The intriguing paranormal twist keeps pages turning.

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ONE PAST MIDNIGHT

A girl lives two lives—literally—in this paranormal romance with a psychological twist.

Sabine is 18 in both of her lives. She lives with her financially struggling family in the Roxbury district of Boston half the time. At midnight every night she Shifts into her other life to live the same day over again with her wealthy family in upscale Wellesley. Sabine wants to live only one life, preferably in Wellesley with her friends and longtime perfect boyfriend, Dex, even though she realizes she isn’t in love with him. Suddenly, physical changes in one life no longer carry over into the other, and she decides to explore killing herself in her Roxbury life so she can live only her Wellesley life. Events go awry, however, and her parents, believing her to be mentally ill when she tells them the truth about her two lives, have her committed to a hospital. There, she meets Ethan, a medical student, to whom she begins to grow close. Shirvington keeps her interesting paranormal concept slightly vague: Does Sabine simply cross into a parallel universe, or does some other supernatural force cause her shifts? Could she simply be mentally ill? Sabine’s Roxbury life seems more interesting than the Wellesley one; it provides suspense, whereas the Wellesley story is more chick-lit friendly.

The intriguing paranormal twist keeps pages turning. (Paranormal romance. 12-18)

Pub Date: July 22, 2014

ISBN: 978-0-8027-3702-1

Page Count: 368

Publisher: Walker

Review Posted Online: April 9, 2014

Kirkus Reviews Issue: May 1, 2014

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A lackluster take on a well-worn trope.

THE TWIN

After a family tragedy, 16-year-old Ivy Mason hopes to reconnect with her aloof identical twin sister, Iris—but Iris has other plans.

When Ivy’s parents divorced 10 years ago, Ivy stayed with her father while Iris went to live with their mother. When their mother dies after falling off a bridge while jogging, Iris comes to live with Ivy and their father. Narrator Ivy is reeling (she even goes to therapy), but Iris seems strangely detached, only coming to life when Ivy introduces her to her best friends, Haley and Sophie, and her quarterback boyfriend, Ty. However, Ivy isn’t thrilled when Iris wants to change her class schedule to match hers, and it’s not long before Iris befriends Ivy’s besties and even makes plans with them that don’t include Ivy. Iris even joins the swim team where Ivy is a star swimmer. As Iris’ strange behavior escalates, Ivy starts to suspect that their mother’s death might not have been an accident. Is Iris up to no good, or is Ivy just paranoid? In the end, readers may not care. There are few surprises to be found in a narrative populated by paper-thin characters stuck fast in a derivative plot. Even a jarring final twist can’t save this one. Most characters seem to be white, but there is some diversity in secondary characters.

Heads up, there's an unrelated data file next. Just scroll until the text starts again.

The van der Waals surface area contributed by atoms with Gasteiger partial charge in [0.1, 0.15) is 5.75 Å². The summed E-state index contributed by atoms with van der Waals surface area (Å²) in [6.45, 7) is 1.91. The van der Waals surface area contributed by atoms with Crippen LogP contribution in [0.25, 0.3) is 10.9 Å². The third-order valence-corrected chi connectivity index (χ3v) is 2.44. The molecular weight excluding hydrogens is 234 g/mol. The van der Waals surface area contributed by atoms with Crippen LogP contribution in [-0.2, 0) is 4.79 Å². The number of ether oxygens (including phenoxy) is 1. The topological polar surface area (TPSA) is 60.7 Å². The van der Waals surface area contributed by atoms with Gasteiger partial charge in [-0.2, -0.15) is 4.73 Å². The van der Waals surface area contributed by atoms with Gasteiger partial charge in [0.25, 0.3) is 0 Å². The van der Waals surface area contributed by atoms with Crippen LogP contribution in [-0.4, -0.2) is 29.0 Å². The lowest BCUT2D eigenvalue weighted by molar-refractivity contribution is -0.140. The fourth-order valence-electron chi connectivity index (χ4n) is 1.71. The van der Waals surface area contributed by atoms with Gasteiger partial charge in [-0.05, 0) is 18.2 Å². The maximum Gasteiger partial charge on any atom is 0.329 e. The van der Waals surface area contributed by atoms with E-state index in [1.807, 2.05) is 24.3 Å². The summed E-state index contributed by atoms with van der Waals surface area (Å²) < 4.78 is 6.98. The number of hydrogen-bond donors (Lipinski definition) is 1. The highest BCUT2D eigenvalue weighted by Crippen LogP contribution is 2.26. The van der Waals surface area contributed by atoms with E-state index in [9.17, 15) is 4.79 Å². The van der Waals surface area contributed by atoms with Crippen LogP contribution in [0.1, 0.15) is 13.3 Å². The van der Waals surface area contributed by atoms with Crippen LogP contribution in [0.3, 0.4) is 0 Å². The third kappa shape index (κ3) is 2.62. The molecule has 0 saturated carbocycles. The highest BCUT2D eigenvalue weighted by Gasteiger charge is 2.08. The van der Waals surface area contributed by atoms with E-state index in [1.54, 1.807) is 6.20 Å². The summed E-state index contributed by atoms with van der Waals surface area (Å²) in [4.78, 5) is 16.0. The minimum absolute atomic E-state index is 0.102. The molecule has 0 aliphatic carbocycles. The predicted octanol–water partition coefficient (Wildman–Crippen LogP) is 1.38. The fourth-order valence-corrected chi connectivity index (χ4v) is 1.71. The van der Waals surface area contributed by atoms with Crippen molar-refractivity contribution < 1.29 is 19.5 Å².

A lackluster take on a well-worn trope. (Thriller. 13-18)

Pub Date: March 3, 2020

ISBN: 978-0-593-12496-3

Page Count: 384

Publisher: Delacorte

Review Posted Online: Jan. 23, 2020

Kirkus Reviews Issue: Feb. 15, 2020

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Many teen novels touch on similar themes, but few do it so memorably.

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ALL THE BRIGHT PLACES

Two struggling teens develop an unlikely relationship in a moving exploration of grief, suicide and young love.

Violet, a writer and member of the popular crowd, has withdrawn from her friends and from school activities since her sister died in a car accident nine months earlier. Finch, known to his classmates as "Theodore Freak," is famously impulsive and eccentric. Following their meeting in the school bell tower, Finch makes it his mission to re-engage Violet with the world, partially through a school project that sends them to offbeat Indiana landmarks and partially through simple persistence. (Violet and Finch live, fortunately for all involved, in the sort of romantic universe where his throwing rocks at her window in the middle of the night comes off more charming than stalker-esque.) The teens alternate narration chapter by chapter, each in a unique and well-realized voice. Finch's self-destructive streak and suicidal impulses are never far from the surface, and the chapters he narrates are interspersed with facts about suicide methods and quotations from Virginia Woolf and poet Cesare Pavese. When the story inevitably turns tragic, a cast of carefully drawn side characters brings to life both the pain of loss and the possibility of moving forward, though some notes of hope are more believable than others.

Many teen novels touch on similar themes, but few do it so memorably. (Fiction. 14 & up)

Pub Date: Jan. 6, 2015

ISBN: 978-0-385-75588-7

Page Count: 400

Publisher: Knopf

Review Posted Online: Oct. 1, 2014

Kirkus Reviews Issue: Oct. 15, 2014

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